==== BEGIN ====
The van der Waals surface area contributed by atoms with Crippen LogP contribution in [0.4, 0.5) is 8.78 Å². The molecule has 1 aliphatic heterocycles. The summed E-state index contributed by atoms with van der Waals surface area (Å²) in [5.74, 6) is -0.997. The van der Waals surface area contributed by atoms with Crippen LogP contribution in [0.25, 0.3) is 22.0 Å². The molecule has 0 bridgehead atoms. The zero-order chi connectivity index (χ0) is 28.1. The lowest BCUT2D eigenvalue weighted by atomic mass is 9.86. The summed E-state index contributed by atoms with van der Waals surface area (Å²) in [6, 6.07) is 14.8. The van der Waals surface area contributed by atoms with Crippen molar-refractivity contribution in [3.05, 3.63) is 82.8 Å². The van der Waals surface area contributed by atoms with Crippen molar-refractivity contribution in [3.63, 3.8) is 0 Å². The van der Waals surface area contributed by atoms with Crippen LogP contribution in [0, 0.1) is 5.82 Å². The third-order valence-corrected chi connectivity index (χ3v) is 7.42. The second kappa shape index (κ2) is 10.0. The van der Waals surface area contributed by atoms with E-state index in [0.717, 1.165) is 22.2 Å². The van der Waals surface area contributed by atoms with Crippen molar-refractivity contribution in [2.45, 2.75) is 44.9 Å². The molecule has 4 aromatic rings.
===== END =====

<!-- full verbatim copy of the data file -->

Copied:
The van der Waals surface area contributed by atoms with Crippen LogP contribution in [0.4, 0.5) is 8.78 Å². The molecule has 1 aliphatic heterocycles. The summed E-state index contributed by atoms with van der Waals surface area (Å²) in [5.74, 6) is -0.997. The van der Waals surface area contributed by atoms with Crippen LogP contribution in [0.25, 0.3) is 22.0 Å². The molecule has 0 bridgehead atoms. The zero-order chi connectivity index (χ0) is 28.1. The lowest BCUT2D eigenvalue weighted by atomic mass is 9.86. The summed E-state index contributed by atoms with van der Waals surface area (Å²) in [6, 6.07) is 14.8. The van der Waals surface area contributed by atoms with Crippen molar-refractivity contribution in [3.05, 3.63) is 82.8 Å². The van der Waals surface area contributed by atoms with Crippen molar-refractivity contribution in [3.63, 3.8) is 0 Å². The van der Waals surface area contributed by atoms with Crippen LogP contribution in [0, 0.1) is 5.82 Å². The third-order valence-corrected chi connectivity index (χ3v) is 7.42. The second kappa shape index (κ2) is 10.0. The van der Waals surface area contributed by atoms with E-state index in [0.717, 1.165) is 22.2 Å². The van der Waals surface area contributed by atoms with Crippen molar-refractivity contribution in [2.45, 2.75) is 44.9 Å². The molecule has 4 aromatic rings.